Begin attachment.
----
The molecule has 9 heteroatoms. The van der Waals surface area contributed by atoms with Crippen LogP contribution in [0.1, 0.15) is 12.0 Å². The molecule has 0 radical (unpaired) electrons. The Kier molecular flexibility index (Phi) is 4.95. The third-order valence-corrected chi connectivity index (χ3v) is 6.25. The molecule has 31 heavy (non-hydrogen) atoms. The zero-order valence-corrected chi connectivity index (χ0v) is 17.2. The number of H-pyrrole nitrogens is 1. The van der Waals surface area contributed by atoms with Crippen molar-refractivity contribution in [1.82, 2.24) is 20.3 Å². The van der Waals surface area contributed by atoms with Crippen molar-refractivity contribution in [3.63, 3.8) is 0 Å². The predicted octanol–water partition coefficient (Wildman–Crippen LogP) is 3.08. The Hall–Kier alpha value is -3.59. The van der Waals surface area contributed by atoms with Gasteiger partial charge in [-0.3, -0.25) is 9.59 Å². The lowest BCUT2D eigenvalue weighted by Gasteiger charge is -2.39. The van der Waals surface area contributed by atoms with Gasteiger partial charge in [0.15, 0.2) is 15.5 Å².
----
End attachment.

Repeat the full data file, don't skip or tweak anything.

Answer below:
The molecule has 9 heteroatoms. The van der Waals surface area contributed by atoms with Crippen LogP contribution in [0.1, 0.15) is 12.0 Å². The molecule has 0 radical (unpaired) electrons. The Kier molecular flexibility index (Phi) is 4.95. The third-order valence-corrected chi connectivity index (χ3v) is 6.25. The molecule has 31 heavy (non-hydrogen) atoms. The zero-order valence-corrected chi connectivity index (χ0v) is 17.2. The number of H-pyrrole nitrogens is 1. The van der Waals surface area contributed by atoms with Crippen molar-refractivity contribution in [1.82, 2.24) is 20.3 Å². The van der Waals surface area contributed by atoms with Crippen molar-refractivity contribution in [3.63, 3.8) is 0 Å². The predicted octanol–water partition coefficient (Wildman–Crippen LogP) is 3.08. The Hall–Kier alpha value is -3.59. The van der Waals surface area contributed by atoms with Gasteiger partial charge in [-0.3, -0.25) is 9.59 Å². The lowest BCUT2D eigenvalue weighted by Gasteiger charge is -2.39. The van der Waals surface area contributed by atoms with Gasteiger partial charge in [0.15, 0.2) is 15.5 Å².